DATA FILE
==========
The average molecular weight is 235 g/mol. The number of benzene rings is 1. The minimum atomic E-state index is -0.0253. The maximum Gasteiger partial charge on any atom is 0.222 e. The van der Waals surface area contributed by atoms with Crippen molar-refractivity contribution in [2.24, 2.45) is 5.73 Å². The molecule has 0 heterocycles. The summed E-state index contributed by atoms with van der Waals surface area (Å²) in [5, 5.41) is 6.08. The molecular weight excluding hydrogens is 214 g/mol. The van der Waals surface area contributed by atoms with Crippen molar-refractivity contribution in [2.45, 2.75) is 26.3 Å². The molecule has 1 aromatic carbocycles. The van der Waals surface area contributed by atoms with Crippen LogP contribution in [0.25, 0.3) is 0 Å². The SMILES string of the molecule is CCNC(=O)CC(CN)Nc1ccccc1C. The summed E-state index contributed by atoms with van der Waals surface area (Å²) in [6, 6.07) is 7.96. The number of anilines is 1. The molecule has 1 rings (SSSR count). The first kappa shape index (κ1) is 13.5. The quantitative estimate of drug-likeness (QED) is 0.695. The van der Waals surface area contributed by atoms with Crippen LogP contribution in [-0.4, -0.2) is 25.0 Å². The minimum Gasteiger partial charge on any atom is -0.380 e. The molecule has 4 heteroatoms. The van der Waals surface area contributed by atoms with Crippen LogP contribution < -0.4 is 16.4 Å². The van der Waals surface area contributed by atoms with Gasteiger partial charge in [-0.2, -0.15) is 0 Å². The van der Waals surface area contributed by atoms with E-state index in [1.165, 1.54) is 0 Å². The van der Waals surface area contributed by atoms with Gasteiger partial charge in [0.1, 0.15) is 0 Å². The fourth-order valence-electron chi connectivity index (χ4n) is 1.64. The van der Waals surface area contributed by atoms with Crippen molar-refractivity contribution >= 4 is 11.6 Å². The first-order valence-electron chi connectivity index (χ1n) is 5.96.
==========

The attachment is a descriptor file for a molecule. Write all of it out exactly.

The average molecular weight is 235 g/mol. The number of benzene rings is 1. The minimum atomic E-state index is -0.0253. The maximum Gasteiger partial charge on any atom is 0.222 e. The van der Waals surface area contributed by atoms with Crippen molar-refractivity contribution in [2.24, 2.45) is 5.73 Å². The molecule has 0 heterocycles. The summed E-state index contributed by atoms with van der Waals surface area (Å²) in [5, 5.41) is 6.08. The molecular weight excluding hydrogens is 214 g/mol. The van der Waals surface area contributed by atoms with Crippen molar-refractivity contribution in [2.45, 2.75) is 26.3 Å². The molecule has 1 aromatic carbocycles. The van der Waals surface area contributed by atoms with Crippen LogP contribution in [0.25, 0.3) is 0 Å². The SMILES string of the molecule is CCNC(=O)CC(CN)Nc1ccccc1C. The summed E-state index contributed by atoms with van der Waals surface area (Å²) in [6, 6.07) is 7.96. The number of anilines is 1. The molecule has 1 rings (SSSR count). The first kappa shape index (κ1) is 13.5. The quantitative estimate of drug-likeness (QED) is 0.695. The van der Waals surface area contributed by atoms with Crippen LogP contribution in [-0.4, -0.2) is 25.0 Å². The minimum Gasteiger partial charge on any atom is -0.380 e. The molecule has 4 heteroatoms. The van der Waals surface area contributed by atoms with Crippen LogP contribution < -0.4 is 16.4 Å². The van der Waals surface area contributed by atoms with Gasteiger partial charge in [-0.2, -0.15) is 0 Å². The van der Waals surface area contributed by atoms with E-state index in [1.165, 1.54) is 0 Å². The van der Waals surface area contributed by atoms with Gasteiger partial charge in [0.1, 0.15) is 0 Å². The fourth-order valence-electron chi connectivity index (χ4n) is 1.64. The van der Waals surface area contributed by atoms with Crippen molar-refractivity contribution >= 4 is 11.6 Å². The first-order valence-electron chi connectivity index (χ1n) is 5.96.